“Ingrid Goes West” a haunting yet comedic look at social media and mental illness

Alex Davidson

Staff Writer

“Ingrid Goes West,” currently in theatres, is a dark-humored look at social media and mental illness, with a cast of characters played by Aubrey Plaza; Elizabeth Olsen; O’Shea Jackson, Jr.; and others, and will interest those looking for an interesting satire on the modern age.

Plaza is generally known for playing the same type of character in all of her movies: the snarky, deadpan girl who is best friends with one of the central characters, but never one of them herself. She carved out this niche in “Parks and Recreation,” in which she portrayed the character April Ludgate to acclaim.

Going into “Ingrid Goes West,” one might expect this same sort of laugh-out-loud, popcorn comedy in which nothing meaningful really happens. However, within the first few minutes of the film, it becomes immensely clear that this is something much darker, much more raw and thought-provoking than the usual comedic fodder.

It’s hard to talk about this movie without giving too much away, as cliché as that may sound, since there is a lot about this movie that is unexpected, but every moment of it is welcome.

There are a few flaws, but for the most part, it is a solid exploration of mental illness and obsession in the age of social media, all wrapped up in a darkly comedic package.

The major crux of the film is the relationship between two women, Ingrid, played by Plaza, and social media star Taylor, played by Olsen.

Taylor’s Instagram is so huge that she is able to make a living from sponsorships. Ingrid, an avid follower and mentally ill young woman, is taken with this person who seems so perfect and goes on a quest to turn them into best friends.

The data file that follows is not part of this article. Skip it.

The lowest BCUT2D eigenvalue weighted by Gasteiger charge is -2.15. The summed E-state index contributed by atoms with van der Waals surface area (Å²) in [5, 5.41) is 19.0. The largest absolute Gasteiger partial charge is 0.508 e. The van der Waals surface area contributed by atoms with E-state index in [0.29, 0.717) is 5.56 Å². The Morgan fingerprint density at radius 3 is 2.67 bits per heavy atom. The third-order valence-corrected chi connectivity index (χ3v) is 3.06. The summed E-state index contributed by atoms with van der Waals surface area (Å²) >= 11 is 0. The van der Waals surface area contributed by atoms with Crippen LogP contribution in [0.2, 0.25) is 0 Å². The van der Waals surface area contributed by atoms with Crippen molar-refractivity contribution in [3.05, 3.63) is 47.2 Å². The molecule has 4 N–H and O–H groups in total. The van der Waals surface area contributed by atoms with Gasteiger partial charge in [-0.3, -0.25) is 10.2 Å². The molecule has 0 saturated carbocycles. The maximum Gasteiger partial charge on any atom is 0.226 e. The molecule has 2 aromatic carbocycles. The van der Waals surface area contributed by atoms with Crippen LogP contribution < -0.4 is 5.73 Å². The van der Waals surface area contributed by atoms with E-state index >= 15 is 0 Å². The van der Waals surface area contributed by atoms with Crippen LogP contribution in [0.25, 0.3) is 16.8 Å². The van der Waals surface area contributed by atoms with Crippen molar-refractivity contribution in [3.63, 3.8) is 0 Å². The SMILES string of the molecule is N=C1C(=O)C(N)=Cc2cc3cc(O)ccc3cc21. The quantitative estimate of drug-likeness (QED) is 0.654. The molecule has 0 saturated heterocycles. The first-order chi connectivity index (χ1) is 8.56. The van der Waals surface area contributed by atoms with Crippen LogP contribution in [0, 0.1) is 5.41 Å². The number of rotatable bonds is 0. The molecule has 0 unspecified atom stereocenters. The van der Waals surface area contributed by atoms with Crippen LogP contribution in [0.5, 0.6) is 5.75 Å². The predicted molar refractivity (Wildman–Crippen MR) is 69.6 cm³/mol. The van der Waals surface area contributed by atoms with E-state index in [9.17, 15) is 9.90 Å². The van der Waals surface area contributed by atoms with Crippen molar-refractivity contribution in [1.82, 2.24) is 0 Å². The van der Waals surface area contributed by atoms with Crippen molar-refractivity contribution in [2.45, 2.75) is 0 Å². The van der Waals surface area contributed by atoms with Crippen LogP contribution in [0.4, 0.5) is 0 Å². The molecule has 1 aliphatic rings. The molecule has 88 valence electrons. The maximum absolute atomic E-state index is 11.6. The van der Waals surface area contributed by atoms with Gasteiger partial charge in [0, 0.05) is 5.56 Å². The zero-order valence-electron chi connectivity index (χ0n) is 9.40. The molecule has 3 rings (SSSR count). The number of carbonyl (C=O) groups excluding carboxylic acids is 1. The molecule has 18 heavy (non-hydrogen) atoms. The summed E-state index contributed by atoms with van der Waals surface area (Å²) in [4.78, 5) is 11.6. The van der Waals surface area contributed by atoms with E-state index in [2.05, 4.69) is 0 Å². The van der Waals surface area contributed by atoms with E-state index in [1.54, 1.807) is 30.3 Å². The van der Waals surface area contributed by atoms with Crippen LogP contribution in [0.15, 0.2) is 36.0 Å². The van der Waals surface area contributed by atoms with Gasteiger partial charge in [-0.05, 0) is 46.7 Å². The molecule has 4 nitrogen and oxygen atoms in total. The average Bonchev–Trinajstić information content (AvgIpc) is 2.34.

Plaza’s portrayal of the obsessed Ingrid is haunting and moving. She really sells the idea she is so obsessed with this “Instamodel’s” work that she would drop everything and move to California to become friends with her.

Most of the emotional scenes in the movie revolve around her inability to cope with what’s going on around her and Plaza makes those scenes seem much more legitimate than some actors would have been able to.

Olsen as Taylor is just as fantastic, with every one of her scenes showing that there is more to her than her social media empire.

The real standout performance, however, came from Jackson, who played Dan Pinto, Ingrid’s landlord. Even from his first scene, he managed to blend comedy and empathetic concern for Ingrid in a way that really could have gone very wrong and been jarring for the viewer. Instead, he managed to play a character that had more layers than “Shrek” while also being the funniest character in the movie by far.

While Dan Pinto may have had a few jokes that caused chuckles in the audience, the movie really didn’t have that much laugh-out-loud comedy. Most of it came from the contrast of the dark subject matter and the bright and happy California setting and peppy soundtrack that plays throughout, fitting together to bring out the best in a strong cast and well-written screenplay.

That’s not to say the film didn’t have any issues, however. Around the middle, there are a few abnormal pacing issues that could throw people off. It seemed as if it had been filmed to be about 10 or 15 minutes longer, but because the studio wanted it to be shorter several scenes had to be cut from the same spot.

The pacing doesn’t necessarily ruin the movie, but it is relatively noticeable.

Regardless, “Ingrid Goes West” is a good exploration of mental illness in the age of social media, while also managing to be a surprisingly funny dark comedy. The acting and directing all came together in such a way as to make a movie that is not only timely, but also necessary in an age marked by those amongst the new generations clamoring to become social media stars.